- Archaic to confer or converse privately
- Dial. to intrigue or conspire
Origin of collogue; from French colloque, conference ; from Classical Latin colloquium (see colloquy); spelling, spelled altered by associated, association with obsolete colleague, to conspire
intransitive verbcol·logued, col·logu·ing, col·logues
- To be on friendly or intimate terms with someone.
- a. To consult or confer with someone.b. To chat.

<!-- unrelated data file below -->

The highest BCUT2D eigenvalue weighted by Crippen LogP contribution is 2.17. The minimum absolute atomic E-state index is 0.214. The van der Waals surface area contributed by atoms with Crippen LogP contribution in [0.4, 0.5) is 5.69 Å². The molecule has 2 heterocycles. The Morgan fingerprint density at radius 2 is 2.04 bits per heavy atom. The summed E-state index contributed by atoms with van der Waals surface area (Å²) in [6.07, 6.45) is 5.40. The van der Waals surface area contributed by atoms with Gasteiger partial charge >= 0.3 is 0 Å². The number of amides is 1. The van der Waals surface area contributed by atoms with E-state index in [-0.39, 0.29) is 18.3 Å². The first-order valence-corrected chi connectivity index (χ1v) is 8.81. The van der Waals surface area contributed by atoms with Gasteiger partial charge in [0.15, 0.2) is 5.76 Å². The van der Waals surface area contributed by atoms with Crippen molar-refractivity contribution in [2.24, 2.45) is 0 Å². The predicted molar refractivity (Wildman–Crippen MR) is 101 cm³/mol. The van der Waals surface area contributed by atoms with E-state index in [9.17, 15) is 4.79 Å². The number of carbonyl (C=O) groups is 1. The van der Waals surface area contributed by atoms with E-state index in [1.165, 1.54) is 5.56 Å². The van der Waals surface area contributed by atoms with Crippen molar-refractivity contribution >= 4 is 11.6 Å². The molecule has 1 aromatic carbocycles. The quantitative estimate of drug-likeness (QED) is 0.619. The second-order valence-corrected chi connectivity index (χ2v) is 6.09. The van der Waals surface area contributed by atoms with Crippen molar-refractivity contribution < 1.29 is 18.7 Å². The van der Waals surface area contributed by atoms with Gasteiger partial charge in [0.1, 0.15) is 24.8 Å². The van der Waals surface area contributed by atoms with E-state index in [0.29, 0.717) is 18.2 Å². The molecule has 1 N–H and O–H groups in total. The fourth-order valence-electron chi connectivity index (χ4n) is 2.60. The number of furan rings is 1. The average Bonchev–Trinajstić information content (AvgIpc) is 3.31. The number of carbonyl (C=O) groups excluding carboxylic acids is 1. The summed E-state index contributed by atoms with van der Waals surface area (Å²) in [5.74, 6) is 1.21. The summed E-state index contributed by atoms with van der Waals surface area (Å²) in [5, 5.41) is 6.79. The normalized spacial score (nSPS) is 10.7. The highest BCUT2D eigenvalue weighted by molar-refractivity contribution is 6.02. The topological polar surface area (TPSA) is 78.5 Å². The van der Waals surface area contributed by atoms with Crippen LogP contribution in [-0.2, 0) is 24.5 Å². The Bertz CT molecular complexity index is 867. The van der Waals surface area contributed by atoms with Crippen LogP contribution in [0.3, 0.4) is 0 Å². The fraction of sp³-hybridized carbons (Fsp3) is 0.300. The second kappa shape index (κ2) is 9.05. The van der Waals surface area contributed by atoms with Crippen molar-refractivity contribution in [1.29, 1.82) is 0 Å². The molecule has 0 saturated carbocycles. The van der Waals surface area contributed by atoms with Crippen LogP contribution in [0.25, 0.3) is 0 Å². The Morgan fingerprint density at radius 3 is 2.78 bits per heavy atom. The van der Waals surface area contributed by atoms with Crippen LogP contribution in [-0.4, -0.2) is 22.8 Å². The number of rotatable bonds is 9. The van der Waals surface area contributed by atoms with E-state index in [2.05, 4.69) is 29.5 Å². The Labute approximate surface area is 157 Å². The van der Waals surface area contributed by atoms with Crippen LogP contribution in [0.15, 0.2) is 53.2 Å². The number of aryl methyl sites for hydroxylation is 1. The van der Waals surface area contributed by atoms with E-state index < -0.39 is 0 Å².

- Chiefly Upper Southern US To conspire; intrigue: “I'm satisfied they're colloguing to beat me out of my place” (Dialect Notes).
Origin of colloguePerhaps alteration (influenced by Latin colloqu&imacron;, to converse) of colleague, to enter into an alliance, from Old French colleguer, from Latin colligare, to collect (influenced by Old French collegue, colleague); see colligate.
(third-person singular simple present collogues, present participle colloguing, simple past and past participle collogued)